For detection of MTC, C-cell stimulation tests are useful for family members who refuse DNA analysis. In addition, preoperatively it may facilitate a decision with regard to the extensiveness of the surgical procedure.

Occasionally, MTCs do not secrete calcitonin,13, 14 but this has not been observed in MEN 2 gene carriers.

Tests for pheochromocytoma and HPT significantly add to the burden.

3.1.3 How is the cost effectiveness of alternative diagnostic methods to be judged?

After 3–4 appointments with calcitonin stimulation test the costs are equal to the molecular diagnostic test. Savings through unnecessary testing for pheochromocytoma and HPT further increase the cost effectiveness.

3.1.4 Will disease management be influenced by the result of a genetic test?

3.2 Predictive setting: The tested person is clinically unaffected but carries an increased risk based on family history

(To be answered if in 1.10 ‘B’ was marked)

3.2.1 Will the result of a genetic test influence lifestyle and prevention?

If the test result is positive (please describe):

Positive test result: Depending on the detected mutation the patient should undergo prophylactic thyroidectomy or yearly calcitonin measurement. Likewise, also depending on the detected mutation the patient should undergo biochemical testing for pheochromocytoma and HPT.

If the test result is negative (please describe):

Negative test result: Person can be excluded from further evaluations.

3.2.2 Which options in view of lifestyle and prevention does a person at risk have if no genetic test has been done (please describe)?

Calcitonin test and clinical evaluation are necessary every year, with an increasing risk of MTC development and development of lymph node and distant metastases. There is an increasing risk of developing pheochromocytoma or hyperparathyroidism during one's lifetime.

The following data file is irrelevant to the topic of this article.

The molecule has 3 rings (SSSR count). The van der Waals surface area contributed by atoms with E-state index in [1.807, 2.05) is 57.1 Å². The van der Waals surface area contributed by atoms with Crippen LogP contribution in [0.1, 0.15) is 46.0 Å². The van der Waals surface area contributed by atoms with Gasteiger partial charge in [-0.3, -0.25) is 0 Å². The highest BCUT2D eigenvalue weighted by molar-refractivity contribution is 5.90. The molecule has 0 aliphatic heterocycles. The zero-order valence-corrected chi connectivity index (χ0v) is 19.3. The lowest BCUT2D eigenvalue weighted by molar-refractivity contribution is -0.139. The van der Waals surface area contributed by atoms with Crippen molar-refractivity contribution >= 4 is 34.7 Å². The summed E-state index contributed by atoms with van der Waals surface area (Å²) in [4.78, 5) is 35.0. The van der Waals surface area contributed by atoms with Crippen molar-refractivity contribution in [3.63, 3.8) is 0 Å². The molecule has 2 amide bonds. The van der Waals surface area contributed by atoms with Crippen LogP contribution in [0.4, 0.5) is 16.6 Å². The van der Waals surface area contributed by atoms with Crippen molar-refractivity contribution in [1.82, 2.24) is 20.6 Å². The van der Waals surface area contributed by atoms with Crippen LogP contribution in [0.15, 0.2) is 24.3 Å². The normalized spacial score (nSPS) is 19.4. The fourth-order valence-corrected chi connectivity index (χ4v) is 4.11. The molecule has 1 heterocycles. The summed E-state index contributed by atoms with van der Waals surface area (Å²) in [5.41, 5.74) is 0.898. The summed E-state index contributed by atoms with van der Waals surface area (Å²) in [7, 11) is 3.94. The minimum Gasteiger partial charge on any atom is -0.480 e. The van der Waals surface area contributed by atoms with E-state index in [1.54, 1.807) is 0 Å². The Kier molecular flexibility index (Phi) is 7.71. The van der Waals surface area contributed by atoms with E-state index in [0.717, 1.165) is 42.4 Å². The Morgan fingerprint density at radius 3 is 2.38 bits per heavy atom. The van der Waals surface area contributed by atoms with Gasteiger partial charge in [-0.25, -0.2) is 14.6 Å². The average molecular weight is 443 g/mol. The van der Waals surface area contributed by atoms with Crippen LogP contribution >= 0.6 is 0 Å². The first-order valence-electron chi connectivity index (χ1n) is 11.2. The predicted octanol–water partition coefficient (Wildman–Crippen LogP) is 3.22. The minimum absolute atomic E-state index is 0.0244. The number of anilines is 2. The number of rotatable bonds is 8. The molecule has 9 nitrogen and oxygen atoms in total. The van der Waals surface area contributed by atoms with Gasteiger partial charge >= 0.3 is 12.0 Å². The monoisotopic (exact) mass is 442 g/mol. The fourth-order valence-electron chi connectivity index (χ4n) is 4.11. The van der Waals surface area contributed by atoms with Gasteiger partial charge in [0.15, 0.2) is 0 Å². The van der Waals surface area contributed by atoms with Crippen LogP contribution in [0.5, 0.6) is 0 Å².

3.3 Genetic risk assessment in family members of a diseased person

(To be answered if in 1.10 ‘C’ was marked)

3.3.1 Does the result of a genetic test resolve the genetic situation in that family?

Yes, autosomal dominant inheritance.

3.3.2 Can a genetic test in the index patient save genetic or other tests in family members?

Early DNA analysis (already at birth) may be considered as a safe clinical test with clinical consequences and makes periodical measurement of calcitonin levels and ultrasound redundant in non-carriers.

3.3.3 Does a positive genetic test result in the index patient enable a predictive test in a family member?

Yes.

3.4 Prenatal diagnosis

(To be answered if in 2.10 ‘D’ was marked)

This is rarely necessary, because the disease can be managed properly (prophylactic thyroidectomy at an adequate age determined by the respective RET mutation, adrenalectomy in pre-symptomatic stage of pheochromocytoma, parathyroidectomy in asymptomatic stage of hyperparathyroidism).

3.4.1 Does a positive genetic test result in the index patient enable a prenatal diagnostic?

Yes, but this is rarely done, because postnatal therapy is available.

4. IF APPLICABLE, FURTHER CONSEQUENCES OF TESTING

Please assume that the result of a genetic test has no immediate medical consequences. Is there any evidence that a genetic test is nevertheless useful for the patient or his/her relatives? (Please describe)

Molecular diagnosis of the proband allows for a precise recommendation of further therapy (prophylactic thyroidectomy at the appropriate age, depending on the respective RET mutation) and also for recommendation concerning the commencement and frequency of biochemical testing for pheochromocytoma and hyperparathyroidism. Cure of MTC is only possible as long as MTC is limited to the thyroid gland; therefore diagnosis at an early stage is the prerequisite for cure. Genetic test allows for regular biochemical screening using epinephrine and nor-epinephrine analysis to prevent hypertensive crisis induced by pheochromocytoma,16 and regular serum calcium and parathyroid hormone measurement to diagnose hyperparathyroidism at an early stage.15

Molecular diagnosis of the proband allows for an accurate and faster diagnosis in first-degree relatives.

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Acknowledgements

This work was supported by EuroGentest, an EU-FP6-supported NoE, contract number 512148 (EuroGentest Unit 3: ‘Clinical genetics, community genetics and public health’, Workpackage 3.2).

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Correspondence to Friedhelm Raue.

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Raue, F., Rondot, S., Schulze, E. et al. Clinical utility gene card for: multiple endocrine neoplasia type 2. Eur J Hum Genet 20, 3 (2012). https://doi.org/10.1038/ejhg.2011.142